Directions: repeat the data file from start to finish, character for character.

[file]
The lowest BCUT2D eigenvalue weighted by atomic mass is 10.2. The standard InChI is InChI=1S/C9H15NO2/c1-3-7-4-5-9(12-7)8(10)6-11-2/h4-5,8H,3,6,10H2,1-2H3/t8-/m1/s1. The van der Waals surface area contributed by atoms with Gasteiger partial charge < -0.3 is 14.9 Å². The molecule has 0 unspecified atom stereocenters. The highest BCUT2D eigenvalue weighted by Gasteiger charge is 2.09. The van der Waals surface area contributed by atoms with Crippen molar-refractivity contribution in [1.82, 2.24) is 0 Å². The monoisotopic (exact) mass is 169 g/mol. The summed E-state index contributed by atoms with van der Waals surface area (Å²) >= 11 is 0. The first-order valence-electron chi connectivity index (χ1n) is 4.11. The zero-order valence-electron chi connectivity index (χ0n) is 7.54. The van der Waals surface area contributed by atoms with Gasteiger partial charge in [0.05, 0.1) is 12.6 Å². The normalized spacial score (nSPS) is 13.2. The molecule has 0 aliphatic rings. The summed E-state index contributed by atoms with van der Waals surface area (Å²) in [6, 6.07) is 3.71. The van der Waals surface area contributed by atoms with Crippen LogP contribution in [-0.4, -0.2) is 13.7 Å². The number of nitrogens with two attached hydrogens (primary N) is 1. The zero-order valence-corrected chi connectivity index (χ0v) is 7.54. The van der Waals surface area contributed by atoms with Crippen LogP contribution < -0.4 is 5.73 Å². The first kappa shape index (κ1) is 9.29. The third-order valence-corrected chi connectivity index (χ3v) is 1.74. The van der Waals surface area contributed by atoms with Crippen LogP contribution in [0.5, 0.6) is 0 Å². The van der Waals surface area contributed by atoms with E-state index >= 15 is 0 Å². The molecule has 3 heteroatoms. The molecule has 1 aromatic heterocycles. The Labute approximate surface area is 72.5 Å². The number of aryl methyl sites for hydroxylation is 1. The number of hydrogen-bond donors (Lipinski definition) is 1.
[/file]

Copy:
The lowest BCUT2D eigenvalue weighted by atomic mass is 10.2. The standard InChI is InChI=1S/C9H15NO2/c1-3-7-4-5-9(12-7)8(10)6-11-2/h4-5,8H,3,6,10H2,1-2H3/t8-/m1/s1. The van der Waals surface area contributed by atoms with Gasteiger partial charge < -0.3 is 14.9 Å². The molecule has 0 unspecified atom stereocenters. The highest BCUT2D eigenvalue weighted by Gasteiger charge is 2.09. The van der Waals surface area contributed by atoms with Crippen molar-refractivity contribution in [1.82, 2.24) is 0 Å². The monoisotopic (exact) mass is 169 g/mol. The summed E-state index contributed by atoms with van der Waals surface area (Å²) >= 11 is 0. The first-order valence-electron chi connectivity index (χ1n) is 4.11. The zero-order valence-electron chi connectivity index (χ0n) is 7.54. The van der Waals surface area contributed by atoms with Gasteiger partial charge in [0.05, 0.1) is 12.6 Å². The normalized spacial score (nSPS) is 13.2. The molecule has 0 aliphatic rings. The summed E-state index contributed by atoms with van der Waals surface area (Å²) in [6, 6.07) is 3.71. The van der Waals surface area contributed by atoms with Crippen LogP contribution in [-0.4, -0.2) is 13.7 Å². The number of nitrogens with two attached hydrogens (primary N) is 1. The zero-order valence-corrected chi connectivity index (χ0v) is 7.54. The van der Waals surface area contributed by atoms with Crippen LogP contribution < -0.4 is 5.73 Å². The first kappa shape index (κ1) is 9.29. The third-order valence-corrected chi connectivity index (χ3v) is 1.74. The van der Waals surface area contributed by atoms with Crippen LogP contribution in [0.5, 0.6) is 0 Å². The van der Waals surface area contributed by atoms with E-state index >= 15 is 0 Å². The molecule has 3 heteroatoms. The molecule has 1 aromatic heterocycles. The Labute approximate surface area is 72.5 Å². The number of aryl methyl sites for hydroxylation is 1. The number of hydrogen-bond donors (Lipinski definition) is 1.